November 16, 2007
AOPA ePublishing staff
By AOPA ePublishing staff
With medical certification delays approaching all-time lows—an average of 30 days, even for special issuance medicals—getting medically qualified to fly has never been easier.
But you still can’t do it alone; you need the help of the right aviation medical examiner (AME). Look for an AME who makes FAA exams an important part of his practice. Such doctors stay on top of changing regulations and know exactly what tests, medical records, and reporting forms you need. You’ll also want an AME who understands the realities of flying, is willing to answer questions before your exam, and is prepared to call the FAA regional flight surgeon for guidance.
AOPA can help you find a designated AME near you.
November 15, 2007
Collaboration between the German government, academia, and airplane manufacturers may make future aircraft cabins more protective of pilots and passengers. The Safety Box team plans to apply auto racing technology to general aviation.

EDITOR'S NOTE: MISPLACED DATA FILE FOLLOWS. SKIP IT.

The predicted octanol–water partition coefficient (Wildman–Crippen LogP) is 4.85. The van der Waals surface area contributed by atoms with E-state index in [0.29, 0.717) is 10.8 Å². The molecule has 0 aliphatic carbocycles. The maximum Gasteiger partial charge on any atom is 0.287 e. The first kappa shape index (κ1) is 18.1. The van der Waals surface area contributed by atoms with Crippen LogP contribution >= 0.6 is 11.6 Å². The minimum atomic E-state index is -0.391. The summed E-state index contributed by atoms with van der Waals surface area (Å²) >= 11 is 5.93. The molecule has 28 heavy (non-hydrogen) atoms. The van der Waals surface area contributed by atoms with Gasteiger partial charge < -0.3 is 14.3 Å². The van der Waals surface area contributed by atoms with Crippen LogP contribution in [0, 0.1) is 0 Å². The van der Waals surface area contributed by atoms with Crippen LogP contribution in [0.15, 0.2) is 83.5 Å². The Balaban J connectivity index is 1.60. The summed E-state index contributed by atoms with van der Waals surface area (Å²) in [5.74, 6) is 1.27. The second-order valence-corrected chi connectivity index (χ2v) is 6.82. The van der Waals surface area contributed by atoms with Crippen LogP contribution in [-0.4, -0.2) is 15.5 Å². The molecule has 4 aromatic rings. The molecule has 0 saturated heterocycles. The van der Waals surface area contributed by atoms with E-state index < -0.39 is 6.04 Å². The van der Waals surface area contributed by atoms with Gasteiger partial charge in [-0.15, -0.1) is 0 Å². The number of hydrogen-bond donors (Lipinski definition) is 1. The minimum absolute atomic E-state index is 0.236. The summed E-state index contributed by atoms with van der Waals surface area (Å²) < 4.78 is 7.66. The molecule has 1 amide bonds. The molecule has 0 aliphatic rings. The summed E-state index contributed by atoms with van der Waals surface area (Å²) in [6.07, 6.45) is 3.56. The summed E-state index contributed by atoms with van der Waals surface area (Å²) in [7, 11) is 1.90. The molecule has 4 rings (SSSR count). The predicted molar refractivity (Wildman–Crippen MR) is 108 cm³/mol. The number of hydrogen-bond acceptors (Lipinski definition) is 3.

A father and his 14-year-old son were helping another pilot ferry a newly purchased aircraft from California to their home field in Virginia. The three made an overnight stop in Albuquerque before flying on to Illinois for fuel. But shortly after they parked the aircraft in Marion, Ill., they were approached by as many as 18 uniformed and non-uniformed law enforcement officers who came running toward the airplane.
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